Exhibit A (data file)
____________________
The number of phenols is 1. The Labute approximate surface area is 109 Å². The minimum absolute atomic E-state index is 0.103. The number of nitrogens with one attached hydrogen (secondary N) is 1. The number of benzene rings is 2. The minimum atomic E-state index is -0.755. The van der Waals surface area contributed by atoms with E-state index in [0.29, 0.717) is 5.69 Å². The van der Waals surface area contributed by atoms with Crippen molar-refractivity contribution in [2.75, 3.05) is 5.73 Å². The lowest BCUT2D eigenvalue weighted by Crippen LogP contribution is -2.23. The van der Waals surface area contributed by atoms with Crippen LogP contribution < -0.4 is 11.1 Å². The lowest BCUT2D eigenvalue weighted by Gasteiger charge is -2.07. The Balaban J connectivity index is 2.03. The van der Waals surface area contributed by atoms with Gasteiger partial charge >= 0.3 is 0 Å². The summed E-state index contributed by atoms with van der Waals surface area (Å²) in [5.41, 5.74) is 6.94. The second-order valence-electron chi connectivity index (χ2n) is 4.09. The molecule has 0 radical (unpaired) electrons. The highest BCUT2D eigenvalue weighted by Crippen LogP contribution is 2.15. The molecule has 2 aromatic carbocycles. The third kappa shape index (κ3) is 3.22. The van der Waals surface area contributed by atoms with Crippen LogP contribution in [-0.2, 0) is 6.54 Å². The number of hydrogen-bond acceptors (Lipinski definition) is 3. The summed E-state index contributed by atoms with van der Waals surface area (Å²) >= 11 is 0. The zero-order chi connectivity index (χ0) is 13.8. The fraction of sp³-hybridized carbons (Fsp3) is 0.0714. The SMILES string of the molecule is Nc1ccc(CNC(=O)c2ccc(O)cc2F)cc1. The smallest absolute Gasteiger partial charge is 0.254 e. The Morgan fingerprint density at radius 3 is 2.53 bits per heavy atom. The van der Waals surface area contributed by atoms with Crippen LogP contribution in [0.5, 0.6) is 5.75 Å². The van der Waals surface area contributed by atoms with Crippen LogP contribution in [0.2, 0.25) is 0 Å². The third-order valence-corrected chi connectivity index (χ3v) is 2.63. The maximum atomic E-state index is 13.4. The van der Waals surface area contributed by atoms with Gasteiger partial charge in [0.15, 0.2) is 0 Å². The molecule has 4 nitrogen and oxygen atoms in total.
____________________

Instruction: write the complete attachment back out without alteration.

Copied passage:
The number of phenols is 1. The Labute approximate surface area is 109 Å². The minimum absolute atomic E-state index is 0.103. The number of nitrogens with one attached hydrogen (secondary N) is 1. The number of benzene rings is 2. The minimum atomic E-state index is -0.755. The van der Waals surface area contributed by atoms with E-state index in [0.29, 0.717) is 5.69 Å². The van der Waals surface area contributed by atoms with Crippen molar-refractivity contribution in [2.75, 3.05) is 5.73 Å². The lowest BCUT2D eigenvalue weighted by Crippen LogP contribution is -2.23. The van der Waals surface area contributed by atoms with Crippen LogP contribution < -0.4 is 11.1 Å². The lowest BCUT2D eigenvalue weighted by Gasteiger charge is -2.07. The Balaban J connectivity index is 2.03. The van der Waals surface area contributed by atoms with Gasteiger partial charge >= 0.3 is 0 Å². The summed E-state index contributed by atoms with van der Waals surface area (Å²) in [5.41, 5.74) is 6.94. The second-order valence-electron chi connectivity index (χ2n) is 4.09. The molecule has 0 radical (unpaired) electrons. The highest BCUT2D eigenvalue weighted by Crippen LogP contribution is 2.15. The molecule has 2 aromatic carbocycles. The third kappa shape index (κ3) is 3.22. The van der Waals surface area contributed by atoms with Crippen LogP contribution in [-0.2, 0) is 6.54 Å². The number of hydrogen-bond acceptors (Lipinski definition) is 3. The summed E-state index contributed by atoms with van der Waals surface area (Å²) >= 11 is 0. The zero-order chi connectivity index (χ0) is 13.8. The fraction of sp³-hybridized carbons (Fsp3) is 0.0714. The SMILES string of the molecule is Nc1ccc(CNC(=O)c2ccc(O)cc2F)cc1. The smallest absolute Gasteiger partial charge is 0.254 e. The Morgan fingerprint density at radius 3 is 2.53 bits per heavy atom. The van der Waals surface area contributed by atoms with Crippen LogP contribution in [0.5, 0.6) is 5.75 Å². The van der Waals surface area contributed by atoms with Crippen LogP contribution in [0.2, 0.25) is 0 Å². The third-order valence-corrected chi connectivity index (χ3v) is 2.63. The maximum atomic E-state index is 13.4. The van der Waals surface area contributed by atoms with Gasteiger partial charge in [0.15, 0.2) is 0 Å². The molecule has 4 nitrogen and oxygen atoms in total.